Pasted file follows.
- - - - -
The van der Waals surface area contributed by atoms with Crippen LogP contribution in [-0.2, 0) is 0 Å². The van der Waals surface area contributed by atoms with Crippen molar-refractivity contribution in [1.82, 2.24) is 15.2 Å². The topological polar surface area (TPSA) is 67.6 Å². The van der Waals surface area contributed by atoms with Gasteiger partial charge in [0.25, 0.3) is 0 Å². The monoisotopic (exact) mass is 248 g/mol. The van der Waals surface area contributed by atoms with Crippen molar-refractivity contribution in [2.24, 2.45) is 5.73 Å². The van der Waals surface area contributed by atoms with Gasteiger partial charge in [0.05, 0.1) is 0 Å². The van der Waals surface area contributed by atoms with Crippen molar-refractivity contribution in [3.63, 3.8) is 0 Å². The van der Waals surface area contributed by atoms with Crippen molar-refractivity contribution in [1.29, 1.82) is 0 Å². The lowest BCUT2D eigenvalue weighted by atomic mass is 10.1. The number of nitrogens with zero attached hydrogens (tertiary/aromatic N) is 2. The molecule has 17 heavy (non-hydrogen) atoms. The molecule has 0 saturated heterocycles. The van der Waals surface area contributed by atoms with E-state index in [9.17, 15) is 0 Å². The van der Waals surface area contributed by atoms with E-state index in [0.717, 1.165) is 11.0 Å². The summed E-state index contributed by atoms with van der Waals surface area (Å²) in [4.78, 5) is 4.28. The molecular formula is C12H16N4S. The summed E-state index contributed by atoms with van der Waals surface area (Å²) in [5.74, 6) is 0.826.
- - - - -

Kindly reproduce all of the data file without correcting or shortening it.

The van der Waals surface area contributed by atoms with Crippen LogP contribution in [-0.2, 0) is 0 Å². The van der Waals surface area contributed by atoms with Crippen molar-refractivity contribution in [1.82, 2.24) is 15.2 Å². The topological polar surface area (TPSA) is 67.6 Å². The van der Waals surface area contributed by atoms with Gasteiger partial charge in [0.25, 0.3) is 0 Å². The monoisotopic (exact) mass is 248 g/mol. The van der Waals surface area contributed by atoms with Crippen molar-refractivity contribution in [2.24, 2.45) is 5.73 Å². The van der Waals surface area contributed by atoms with Gasteiger partial charge in [0.05, 0.1) is 0 Å². The van der Waals surface area contributed by atoms with Crippen molar-refractivity contribution in [3.63, 3.8) is 0 Å². The van der Waals surface area contributed by atoms with Crippen molar-refractivity contribution in [1.29, 1.82) is 0 Å². The lowest BCUT2D eigenvalue weighted by atomic mass is 10.1. The number of nitrogens with zero attached hydrogens (tertiary/aromatic N) is 2. The molecule has 17 heavy (non-hydrogen) atoms. The molecule has 0 saturated heterocycles. The van der Waals surface area contributed by atoms with E-state index in [9.17, 15) is 0 Å². The van der Waals surface area contributed by atoms with E-state index in [0.717, 1.165) is 11.0 Å². The summed E-state index contributed by atoms with van der Waals surface area (Å²) in [4.78, 5) is 4.28. The molecular formula is C12H16N4S. The summed E-state index contributed by atoms with van der Waals surface area (Å²) in [5.74, 6) is 0.826.